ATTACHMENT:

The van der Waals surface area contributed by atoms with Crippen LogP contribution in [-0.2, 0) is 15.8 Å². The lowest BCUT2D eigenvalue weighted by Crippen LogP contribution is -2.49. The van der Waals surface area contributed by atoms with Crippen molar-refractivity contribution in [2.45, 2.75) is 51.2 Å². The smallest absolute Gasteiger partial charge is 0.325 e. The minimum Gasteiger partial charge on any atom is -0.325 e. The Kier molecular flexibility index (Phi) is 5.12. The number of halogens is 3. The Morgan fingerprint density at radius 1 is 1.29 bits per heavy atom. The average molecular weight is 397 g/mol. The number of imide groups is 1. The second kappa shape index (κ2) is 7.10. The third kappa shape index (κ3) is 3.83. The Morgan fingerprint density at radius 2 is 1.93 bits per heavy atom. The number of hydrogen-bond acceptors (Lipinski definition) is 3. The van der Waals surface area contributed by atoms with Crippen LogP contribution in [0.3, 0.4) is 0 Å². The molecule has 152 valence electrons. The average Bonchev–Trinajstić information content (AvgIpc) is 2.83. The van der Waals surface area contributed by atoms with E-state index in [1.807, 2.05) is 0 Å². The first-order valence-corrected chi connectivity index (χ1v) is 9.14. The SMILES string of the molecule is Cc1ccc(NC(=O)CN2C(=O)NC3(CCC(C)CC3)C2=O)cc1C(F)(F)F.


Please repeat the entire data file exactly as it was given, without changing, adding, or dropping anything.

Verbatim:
The van der Waals surface area contributed by atoms with Crippen LogP contribution in [-0.2, 0) is 15.8 Å². The lowest BCUT2D eigenvalue weighted by Crippen LogP contribution is -2.49. The van der Waals surface area contributed by atoms with Crippen molar-refractivity contribution in [2.45, 2.75) is 51.2 Å². The smallest absolute Gasteiger partial charge is 0.325 e. The minimum Gasteiger partial charge on any atom is -0.325 e. The Kier molecular flexibility index (Phi) is 5.12. The number of halogens is 3. The Morgan fingerprint density at radius 1 is 1.29 bits per heavy atom. The average molecular weight is 397 g/mol. The number of imide groups is 1. The second kappa shape index (κ2) is 7.10. The third kappa shape index (κ3) is 3.83. The Morgan fingerprint density at radius 2 is 1.93 bits per heavy atom. The number of hydrogen-bond acceptors (Lipinski definition) is 3. The van der Waals surface area contributed by atoms with Crippen LogP contribution in [0.3, 0.4) is 0 Å². The molecule has 152 valence electrons. The average Bonchev–Trinajstić information content (AvgIpc) is 2.83. The van der Waals surface area contributed by atoms with E-state index in [1.807, 2.05) is 0 Å². The first-order valence-corrected chi connectivity index (χ1v) is 9.14. The SMILES string of the molecule is Cc1ccc(NC(=O)CN2C(=O)NC3(CCC(C)CC3)C2=O)cc1C(F)(F)F.